The police force, which numbers 60, was charged with negligence in attempting to quell the violence. Of all the incidents of the riot related today, not one told of a single act of bravery on the part of the police or guardsmen. Anxious citizens, who inquired of individual militiamen why they did not stop the looting and murder which were going on, in many instances under their very eyes, recieved grins for their reply. Some of the soldiers were disarmed by the rioters.
 Women, according to the New York Call, took a prominent part in the disorder:
 Six girls pursued a Negress around the main railway station, termed locally the "relay depot." A mob formed behind the girls, who were screaming frantic epithets at the terrified black girl.
 "Send them back to Africa!" "Kill them all!" "Lynch them!" shouted the young women. Suddenly the crown swept from the trail of the Negress.
 A yell arose, "There's one!"
 A Negro was walking on the railroad tracks. Before he realized his peril, he was killed. Half a dozen pistols cracked, and the man dropped without a chance to run.
 Two white girls, neither more than 17 years old, were cheered when they dragged a Negro girl from a street car, removed her slippers and beat her senseless with the sharp wooden heels.
 The New York World also mentions the negligence of the guardsmen:
 "The soldiers took sides with the mob," said a Negro. "The militia, as far as I saw, fired two shots. Both shots killed Negroes. The police were also on the side of the mob."
THE RESULTS
 The New York Herald says:
 Estimates were made by the authorities to-day that more than half of the city's Negro population has left. Many Negroes escaped over the bridges into St. Louis, Mo., on Monday night and thousands were escorted out of the cuty by the military authorities yesterday. Scores of homes in the Negro section are deserted. It is estimated that before the rioting more than twenty thousand Negroes lived in East St. Louis.
 The New York World gives this tragic account of the exodus:
 Thousands of Negroes streamed across all Mississippi bridges to-day into St. Louis, the fear of death on them. Watchers at the St. Louis end of the Eads Bridge are said to have estimated them at 7,000. A stream crossed the Merchants', McKinley and the free bridge in almost equal numbers. The hegira was a pathetic procession of families. All day long men and women bearing their household goods bundled in sheets on their heands and accompanied by troops of children passed over.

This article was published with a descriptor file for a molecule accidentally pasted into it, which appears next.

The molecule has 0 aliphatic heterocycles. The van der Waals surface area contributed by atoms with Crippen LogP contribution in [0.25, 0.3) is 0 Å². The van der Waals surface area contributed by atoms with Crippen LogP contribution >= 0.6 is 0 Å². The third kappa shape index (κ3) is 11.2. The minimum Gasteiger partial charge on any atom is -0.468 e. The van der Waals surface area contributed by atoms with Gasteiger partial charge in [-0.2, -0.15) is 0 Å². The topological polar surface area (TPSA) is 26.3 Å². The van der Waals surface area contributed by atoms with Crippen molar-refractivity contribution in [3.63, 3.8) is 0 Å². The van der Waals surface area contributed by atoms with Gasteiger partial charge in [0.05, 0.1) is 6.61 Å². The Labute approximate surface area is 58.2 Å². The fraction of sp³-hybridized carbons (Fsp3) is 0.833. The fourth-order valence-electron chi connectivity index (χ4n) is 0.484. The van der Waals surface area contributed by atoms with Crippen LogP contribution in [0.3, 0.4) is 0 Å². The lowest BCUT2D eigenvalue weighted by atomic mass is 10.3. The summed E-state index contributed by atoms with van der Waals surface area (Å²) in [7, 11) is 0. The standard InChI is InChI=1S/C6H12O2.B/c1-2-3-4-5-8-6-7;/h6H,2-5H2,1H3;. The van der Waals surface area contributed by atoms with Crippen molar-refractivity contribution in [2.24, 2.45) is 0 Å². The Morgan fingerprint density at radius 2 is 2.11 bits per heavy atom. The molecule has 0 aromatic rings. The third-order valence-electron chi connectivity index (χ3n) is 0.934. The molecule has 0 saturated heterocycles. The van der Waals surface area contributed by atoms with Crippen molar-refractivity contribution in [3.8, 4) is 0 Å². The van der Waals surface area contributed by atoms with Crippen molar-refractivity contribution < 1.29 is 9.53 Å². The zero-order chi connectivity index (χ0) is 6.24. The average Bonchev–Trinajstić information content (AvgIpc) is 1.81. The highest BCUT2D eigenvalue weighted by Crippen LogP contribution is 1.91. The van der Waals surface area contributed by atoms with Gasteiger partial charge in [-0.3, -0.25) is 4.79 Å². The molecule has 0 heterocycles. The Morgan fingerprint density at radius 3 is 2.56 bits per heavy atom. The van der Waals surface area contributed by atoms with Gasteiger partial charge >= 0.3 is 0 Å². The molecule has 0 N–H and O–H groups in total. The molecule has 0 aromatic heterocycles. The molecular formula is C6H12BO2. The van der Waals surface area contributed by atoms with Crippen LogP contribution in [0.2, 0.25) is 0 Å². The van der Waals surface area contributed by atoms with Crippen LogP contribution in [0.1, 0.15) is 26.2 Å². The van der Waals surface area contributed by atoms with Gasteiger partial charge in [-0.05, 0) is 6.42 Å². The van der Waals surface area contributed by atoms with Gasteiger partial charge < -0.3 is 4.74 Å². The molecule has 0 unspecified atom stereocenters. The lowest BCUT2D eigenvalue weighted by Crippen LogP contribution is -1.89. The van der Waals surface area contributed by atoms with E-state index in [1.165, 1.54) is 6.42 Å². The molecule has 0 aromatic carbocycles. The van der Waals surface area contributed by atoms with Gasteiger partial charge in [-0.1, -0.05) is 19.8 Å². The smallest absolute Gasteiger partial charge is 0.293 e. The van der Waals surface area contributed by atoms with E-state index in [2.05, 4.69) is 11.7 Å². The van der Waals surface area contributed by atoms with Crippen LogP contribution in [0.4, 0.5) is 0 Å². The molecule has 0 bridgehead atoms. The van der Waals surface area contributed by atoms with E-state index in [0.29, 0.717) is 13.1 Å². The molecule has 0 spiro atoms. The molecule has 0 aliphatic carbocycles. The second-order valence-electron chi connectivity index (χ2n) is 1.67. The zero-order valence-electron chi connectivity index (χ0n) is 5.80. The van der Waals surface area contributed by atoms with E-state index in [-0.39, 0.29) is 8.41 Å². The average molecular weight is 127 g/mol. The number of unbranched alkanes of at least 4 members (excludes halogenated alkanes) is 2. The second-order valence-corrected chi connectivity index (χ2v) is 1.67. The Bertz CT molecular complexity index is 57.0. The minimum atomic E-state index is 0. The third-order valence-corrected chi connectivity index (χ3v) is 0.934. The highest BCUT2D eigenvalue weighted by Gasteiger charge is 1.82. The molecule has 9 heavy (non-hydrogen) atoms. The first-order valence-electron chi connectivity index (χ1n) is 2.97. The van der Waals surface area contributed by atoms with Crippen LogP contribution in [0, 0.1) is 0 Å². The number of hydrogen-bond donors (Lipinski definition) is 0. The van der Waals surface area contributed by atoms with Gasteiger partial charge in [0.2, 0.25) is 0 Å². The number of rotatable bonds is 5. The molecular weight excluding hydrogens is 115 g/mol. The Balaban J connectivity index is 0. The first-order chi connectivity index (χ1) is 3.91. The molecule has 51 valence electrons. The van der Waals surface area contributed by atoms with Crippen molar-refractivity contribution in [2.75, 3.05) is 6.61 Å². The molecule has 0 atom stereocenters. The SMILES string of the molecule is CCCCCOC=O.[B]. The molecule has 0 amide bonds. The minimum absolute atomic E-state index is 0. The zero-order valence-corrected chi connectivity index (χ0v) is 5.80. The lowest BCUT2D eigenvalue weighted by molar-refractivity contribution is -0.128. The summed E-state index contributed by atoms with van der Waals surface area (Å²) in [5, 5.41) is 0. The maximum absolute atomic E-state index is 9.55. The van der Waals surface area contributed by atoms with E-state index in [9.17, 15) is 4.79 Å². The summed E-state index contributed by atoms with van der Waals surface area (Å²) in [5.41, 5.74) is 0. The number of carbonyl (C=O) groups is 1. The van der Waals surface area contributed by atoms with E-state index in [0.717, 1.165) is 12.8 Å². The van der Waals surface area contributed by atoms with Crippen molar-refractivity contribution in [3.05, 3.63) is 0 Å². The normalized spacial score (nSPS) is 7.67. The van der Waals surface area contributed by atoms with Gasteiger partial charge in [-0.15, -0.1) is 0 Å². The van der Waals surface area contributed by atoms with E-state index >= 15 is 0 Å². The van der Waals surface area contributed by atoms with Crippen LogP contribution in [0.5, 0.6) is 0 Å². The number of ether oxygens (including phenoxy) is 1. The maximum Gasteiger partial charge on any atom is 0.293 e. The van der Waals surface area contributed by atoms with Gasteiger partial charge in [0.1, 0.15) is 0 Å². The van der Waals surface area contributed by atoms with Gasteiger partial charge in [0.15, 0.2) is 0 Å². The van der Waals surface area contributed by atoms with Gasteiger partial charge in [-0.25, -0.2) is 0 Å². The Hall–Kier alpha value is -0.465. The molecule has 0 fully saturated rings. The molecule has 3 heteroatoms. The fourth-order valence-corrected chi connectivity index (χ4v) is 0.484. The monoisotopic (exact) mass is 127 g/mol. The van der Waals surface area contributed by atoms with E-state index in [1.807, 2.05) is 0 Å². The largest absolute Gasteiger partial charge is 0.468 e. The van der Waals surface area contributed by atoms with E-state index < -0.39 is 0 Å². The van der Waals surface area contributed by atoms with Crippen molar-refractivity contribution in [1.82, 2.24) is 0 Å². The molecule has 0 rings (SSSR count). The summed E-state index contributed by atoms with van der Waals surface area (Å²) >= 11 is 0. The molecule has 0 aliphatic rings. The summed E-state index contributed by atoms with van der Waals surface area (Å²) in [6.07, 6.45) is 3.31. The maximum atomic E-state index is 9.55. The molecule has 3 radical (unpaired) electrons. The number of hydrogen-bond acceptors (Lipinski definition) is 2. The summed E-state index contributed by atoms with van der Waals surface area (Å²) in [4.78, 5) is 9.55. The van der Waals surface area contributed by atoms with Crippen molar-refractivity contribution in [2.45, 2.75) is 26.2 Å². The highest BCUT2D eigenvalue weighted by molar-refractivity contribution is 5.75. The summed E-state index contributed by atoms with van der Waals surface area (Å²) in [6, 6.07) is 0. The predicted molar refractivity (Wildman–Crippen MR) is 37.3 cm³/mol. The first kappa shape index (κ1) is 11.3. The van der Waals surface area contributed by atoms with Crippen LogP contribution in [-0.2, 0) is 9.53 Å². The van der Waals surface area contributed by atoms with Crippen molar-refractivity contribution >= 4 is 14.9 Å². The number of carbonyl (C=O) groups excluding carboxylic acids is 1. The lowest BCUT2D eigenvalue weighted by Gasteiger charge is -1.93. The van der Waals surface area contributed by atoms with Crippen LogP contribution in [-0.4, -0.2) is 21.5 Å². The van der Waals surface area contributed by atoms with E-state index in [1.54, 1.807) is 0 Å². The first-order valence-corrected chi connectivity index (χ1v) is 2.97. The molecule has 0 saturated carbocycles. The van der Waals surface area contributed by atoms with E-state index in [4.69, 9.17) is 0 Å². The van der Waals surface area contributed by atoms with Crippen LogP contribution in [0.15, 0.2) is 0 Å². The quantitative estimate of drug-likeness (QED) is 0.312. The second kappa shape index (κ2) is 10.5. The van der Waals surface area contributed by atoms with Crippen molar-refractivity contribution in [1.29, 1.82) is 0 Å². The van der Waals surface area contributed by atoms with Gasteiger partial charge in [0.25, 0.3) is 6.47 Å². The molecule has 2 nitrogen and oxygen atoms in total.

A few whites, says the New York Call, helped them to flee:
 Flight and deportation of Negroes, of whom there are 10,000 in East St. Louis, already is on. Motor trucks crammed with blacks and guarded by soldiers, have been crossing the Mississippi to the Missouri side all day. Some went of their own accord. Others were removed by Col. Tripp. Armour & Co. lent a fleet of motor trucks for the exodus.

ECHOES
 Press comment varies from the "holier-than-thou" attitude taken by most of the Southern papers, to the really sincere effort of a few publications to find something deeper and more vital than race-prejudice behind their shameful outbreak. The New York Call says:
 Races are involved, to be sure, but the fundemental cause is not racial, but economic, and until that is understood white men and black men will continue to murder each other, with the latter contributing most to the slaughter, as, being the weaker party, they always must. 
 We admit regretfully that few white men understand this, and still fewer Negroes. But until it is understood, and action deduced from it, these hideous scenes will continue. There is no such thing as a solution of the so-called "Negro problem" without a solution of the immeasurably greater labor problem, of which it is but a part. There is no escape for the Negro in flying from South to North or from East to West, or in any direction whatever. He can en masse, no more get away from his "problem" than a man can abandon his shadow and that is quite as true of the white workingman also. An individual Negro may go, say, to a country like England and find better social conditions, but the mass of Negroes cannot. They would simply bring the "problem" with them.
 This comes from the New York World:
 Calling the mob attacks on Negroes in East St. Louis, Ill., "worse than anything the Germans did in Belgium," William English Walling, a prominent pro-war Socialist, sent a telegram to President Wilson yesterday asking "swift and severe punishment" for those responsible. He acted as a member of the excutive committee of the National Association for the Advancement of the Colored People. 
 Most important of all in the outburst of Colonel Roosevelt in the presence of Mr. Gompers at the meeting in Carnegie Hall to welcome the Russian Envoys. The New York Herald prints the following account:
 "Before we speak of justice to others it behooves us to see that we do justice in our own household." The speaker then plunged into a warm condemnation of the race rioting, "for which, so far as we can see, there was no justification and no provocation, and which was waged with such appalling fatatlity as to leave an indelible stigma upon the American name. When we applaud the birth of democracy among another people and praise the spirit of democratic justice to all, which they have avowed, it behooves